Fish Tale: Abe's Fish: A Boyhood Tale of Abraham Lincoln by Jen Bryant
"Nothing but this. I had been fishing one day and caught a little fish which I was taking home. I met a soldier on the road and, having been always told at home that we must be good to the soldiers, I gave it to him."
Abe was hungry. Turnip soup and the berries he and his sister Sarah picked daily never quite fill his family's bellies, but little Abe, no more than six years old, is too small to help his dad clear land for pay, and picking berries under his bossy big sister's direction is his daily lot. That is, until one day his father gives him a new job.
"Why don't you take your fishing pole over to Knob Creek--see if you can catch us a fish for dinner?"
As he happily sets out, little Abe repeats the word to himself--fish, fish, fish. It has a nice sound, and Abe loves words. He loves the sound of them on his tongue; he loves drawing them in the dirt; and he loves reading them on the days he gets to tag along with his sister to school. And Abe's empty stomach reminds him that he hadn't had a fish for dinner in way too long. At the creek he sets to work and finally lands a fine, fat perch. As the shadows grow long, he starts proudly back home with his catch.
The fat fish swinging at his side, already he could smell it cooking over the fire. He could see Ma's smile and feel Pa's pride. Even Sarah would have to admit Abe had done well!
But then Abe meets a soldier--tattered and thin, with worn-out boots--walking down the road. Abe remembers his mother's admonition, "Be good to the soldiers," and his teacher's words when he asked why the soldiers were heading north to fight the British. "For freedom," she had replied.
Abe remembers a cricket he caught and put in a homemade cage and how it quit moving and chirping until he gave it its freedom. But people didn't live in cages, did they? Why would they have to fight for freedom, he wonders.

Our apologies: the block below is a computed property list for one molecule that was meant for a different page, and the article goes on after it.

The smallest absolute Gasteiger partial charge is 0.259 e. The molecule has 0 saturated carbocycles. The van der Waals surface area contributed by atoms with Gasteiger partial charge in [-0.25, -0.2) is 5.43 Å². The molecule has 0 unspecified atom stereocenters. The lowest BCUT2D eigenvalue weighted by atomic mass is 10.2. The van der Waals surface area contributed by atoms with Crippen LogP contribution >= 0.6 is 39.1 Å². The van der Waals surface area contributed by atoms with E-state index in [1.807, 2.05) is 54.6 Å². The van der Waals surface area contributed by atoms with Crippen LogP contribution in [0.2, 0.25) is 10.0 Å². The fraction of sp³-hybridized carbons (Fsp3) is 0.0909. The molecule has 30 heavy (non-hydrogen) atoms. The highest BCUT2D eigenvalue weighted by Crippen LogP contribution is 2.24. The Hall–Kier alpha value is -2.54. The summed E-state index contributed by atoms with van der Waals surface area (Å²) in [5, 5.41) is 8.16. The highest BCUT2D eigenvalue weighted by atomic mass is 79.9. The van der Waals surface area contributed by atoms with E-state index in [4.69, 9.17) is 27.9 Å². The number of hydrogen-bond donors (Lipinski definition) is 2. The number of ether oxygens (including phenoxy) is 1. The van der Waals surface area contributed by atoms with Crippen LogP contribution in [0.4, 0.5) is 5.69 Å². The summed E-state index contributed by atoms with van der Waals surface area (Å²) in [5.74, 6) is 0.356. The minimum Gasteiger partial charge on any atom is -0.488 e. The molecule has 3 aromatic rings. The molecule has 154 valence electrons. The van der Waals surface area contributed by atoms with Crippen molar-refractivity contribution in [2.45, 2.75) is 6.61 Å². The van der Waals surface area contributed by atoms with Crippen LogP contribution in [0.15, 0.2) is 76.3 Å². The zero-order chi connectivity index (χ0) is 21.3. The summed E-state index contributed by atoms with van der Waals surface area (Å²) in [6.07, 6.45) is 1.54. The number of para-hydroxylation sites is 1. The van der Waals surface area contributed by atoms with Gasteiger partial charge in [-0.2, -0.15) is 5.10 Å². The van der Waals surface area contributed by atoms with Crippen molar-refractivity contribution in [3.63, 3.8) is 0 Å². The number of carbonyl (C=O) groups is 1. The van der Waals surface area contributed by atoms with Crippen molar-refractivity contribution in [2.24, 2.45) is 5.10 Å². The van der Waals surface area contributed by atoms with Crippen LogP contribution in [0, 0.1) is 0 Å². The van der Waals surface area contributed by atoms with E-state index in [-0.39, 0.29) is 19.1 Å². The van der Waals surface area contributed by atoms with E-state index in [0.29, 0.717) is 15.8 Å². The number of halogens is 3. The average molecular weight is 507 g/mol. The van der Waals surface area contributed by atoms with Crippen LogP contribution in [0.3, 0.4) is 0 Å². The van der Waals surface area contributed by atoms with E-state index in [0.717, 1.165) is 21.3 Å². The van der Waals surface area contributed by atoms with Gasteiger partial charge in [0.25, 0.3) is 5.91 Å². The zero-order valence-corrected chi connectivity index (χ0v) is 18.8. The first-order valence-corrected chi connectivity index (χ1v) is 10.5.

But then Abe sees how hungrily the soldier looks at his fish, and with some reluctance he finally makes a decision.
"Here," said Abe at last. "I can catch another one, I reckon."
Then Abe has to ask the soldier his question.
"Did you see freedom?" he asked.
"I reckon I did see it sometimes," the soldier replied. "But other times it seemed a long way off."
Back home, Sarah is unhappy that Abe has given away their supper, but Ma and Pa seem to understand that Abe was only trying to be good to a soldier fighting for their freedom. Practicing spelling to himself that night, Abe repeats the words he knows:
"D-O-G, F-O-G, F-L-A-G." Pa had said the flag stood for freedom. He tried the word out in his mouth. It was a big word. Abe could tell the next time he went to school he would practice writing it.
"Someday" Abe thought, "it might be a good word to know."
On the two-hundredth anniversary of his birth, it is good to have a new story about Abraham Lincoln's childhood. Jen Bryant's Abe's Fish: A Boyhood Tale of Abraham Lincoln, is a good story, rooted in truth and well told for her intended audience. Her little Abe yearns to be strong enough to pick up his father's big axe and tall enough to reach a tempting apple hanging too high in the tree, but is proud to be able to do the grown-up work of bringing home food for supper, although he also mischievously saves his last worm to plant on his sister's pillow that night. Illustrations by Amy Bates are executed in pencil and watercolors in soft greens, browns, and russets, with each page of text cleverly enclosed in a frame of rustic twigs. As she describes the young Abe Lincoln resolving to remember the word freedom for the future, the artist's final page shows President Lincoln presumably writing his "Gettysburg Address," putting to good use that one big word he puzzled about so long ago:
"...this nation, under God, shall have a new birth of freedom -- and that government of the people, by the people, for the people, shall not perish from the earth."
A worthy addition to the read-aloud repertoire about our sixteenth president.